The settlement calls for the Waco-base cooperative to promptly repay $600 million it owes ERCOT, and to repay various ERCOT market participants over time


Spiking wholesale energy prices during the 2021 winter storm led to the Brazos Bankruptcy.

Brazos Electric potentially would repay the entirety of its $1.9 billion financial default from Winter Storm Uri — although some parties also could opt for accelerated but smaller repayments — under a recently announced bankruptcy settlement with ERCOT.

Unveiled November 3 during a Public Utility Commission meeting, the settlement calls for the Waco-base cooperative to promptly repay $600 million it owes the grid operator, and to repay various ERCOT market participants over time.

Brazos, the state’s largest electric cooperative, was among several market players that couldn’t manage spiking power prices during last year’s winter weather emergency and consequently failed to make required payments to ERCOT, also known as the Electric Reliability Council of Texas. The default led to the cooperative’s bankruptcy, which Brazos partially blamed on ERCOT itself.

ERCOT, meanwhile, was forced to withdraw money from a specialized “congestion revenue rights” account because of the short pays from Brazos and others. ERCOT used this CRR money to finance make-whole payments to separate market participants owed money after Winter Storm Uri, and some of those participants participated in the six-month-long settlement discussions.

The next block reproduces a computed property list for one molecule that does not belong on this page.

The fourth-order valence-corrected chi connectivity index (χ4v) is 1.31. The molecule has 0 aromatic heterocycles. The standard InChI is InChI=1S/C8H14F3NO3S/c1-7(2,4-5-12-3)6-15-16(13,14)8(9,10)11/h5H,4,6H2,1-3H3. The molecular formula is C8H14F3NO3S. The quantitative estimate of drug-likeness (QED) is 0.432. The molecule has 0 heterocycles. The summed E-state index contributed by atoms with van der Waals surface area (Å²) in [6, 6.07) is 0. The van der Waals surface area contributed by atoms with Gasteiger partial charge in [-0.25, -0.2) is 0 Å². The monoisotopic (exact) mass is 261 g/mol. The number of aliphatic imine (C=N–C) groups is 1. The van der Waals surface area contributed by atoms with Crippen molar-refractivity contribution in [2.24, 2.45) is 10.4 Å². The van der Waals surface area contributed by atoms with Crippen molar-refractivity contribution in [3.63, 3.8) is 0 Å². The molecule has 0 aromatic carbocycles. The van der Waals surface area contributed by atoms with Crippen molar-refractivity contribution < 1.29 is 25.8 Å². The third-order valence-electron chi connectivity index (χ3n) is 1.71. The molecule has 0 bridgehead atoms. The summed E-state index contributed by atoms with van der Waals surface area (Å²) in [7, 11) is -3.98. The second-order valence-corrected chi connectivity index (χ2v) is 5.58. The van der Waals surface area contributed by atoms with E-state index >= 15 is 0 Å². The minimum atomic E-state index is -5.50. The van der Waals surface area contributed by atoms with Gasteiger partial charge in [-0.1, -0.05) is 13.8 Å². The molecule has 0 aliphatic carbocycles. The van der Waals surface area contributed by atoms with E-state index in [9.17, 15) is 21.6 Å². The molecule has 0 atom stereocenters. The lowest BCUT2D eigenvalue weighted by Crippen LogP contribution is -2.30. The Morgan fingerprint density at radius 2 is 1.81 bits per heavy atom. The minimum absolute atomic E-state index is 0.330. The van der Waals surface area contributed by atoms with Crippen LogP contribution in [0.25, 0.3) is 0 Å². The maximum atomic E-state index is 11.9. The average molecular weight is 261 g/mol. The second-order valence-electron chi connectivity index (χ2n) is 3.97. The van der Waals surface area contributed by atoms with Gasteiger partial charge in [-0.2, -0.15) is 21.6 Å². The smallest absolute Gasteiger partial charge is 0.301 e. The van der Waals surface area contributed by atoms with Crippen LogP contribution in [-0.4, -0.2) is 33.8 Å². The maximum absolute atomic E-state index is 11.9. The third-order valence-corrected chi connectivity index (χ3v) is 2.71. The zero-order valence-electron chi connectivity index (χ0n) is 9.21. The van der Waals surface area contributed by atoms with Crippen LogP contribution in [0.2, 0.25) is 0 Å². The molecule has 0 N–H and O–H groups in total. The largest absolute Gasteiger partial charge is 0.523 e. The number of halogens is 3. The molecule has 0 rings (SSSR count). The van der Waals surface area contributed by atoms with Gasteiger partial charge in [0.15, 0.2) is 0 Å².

Under the settlement agreement — if finally approved — Brazos would immediately repay approximately $600 million to ERCOT to replenish its Congestion Revenue Rights account. Market participants with claims against Brazos also would receive repayments, although they would have to wait 30 years for full reimbursements or relinquish part of their claims to receive repayment in an accelerated fashion.

Also under the terms of the settlement, Brazos will no longer be a financial counter-party at ERCOT, all purchase power agreements made by Brazos will expire without extension, and senior management at the cooperative must depart. If accepted by a federal bankruptcy judge, the settlement requires Brazos to sell all generation assets and operate exclusively as a transmission and distribution utility.


The electric cooperative’s case against ERCOT went to trial last March, but then moved onto arbitration after just one week at the urging of federal bankruptcy judge David Jones. The recently announced agreement has been approved unanimously by the ERCOT board and does not require further action by the PUC. It still needs authorization from the federal bankruptcy court, however, and that authorization could come as early as November 14.

To date no objections has been filed with the court. If the settlement is approved, the first funds will flow back to ERCOT in January. More information about the settlement can be found at this link.

— R.A. Dyer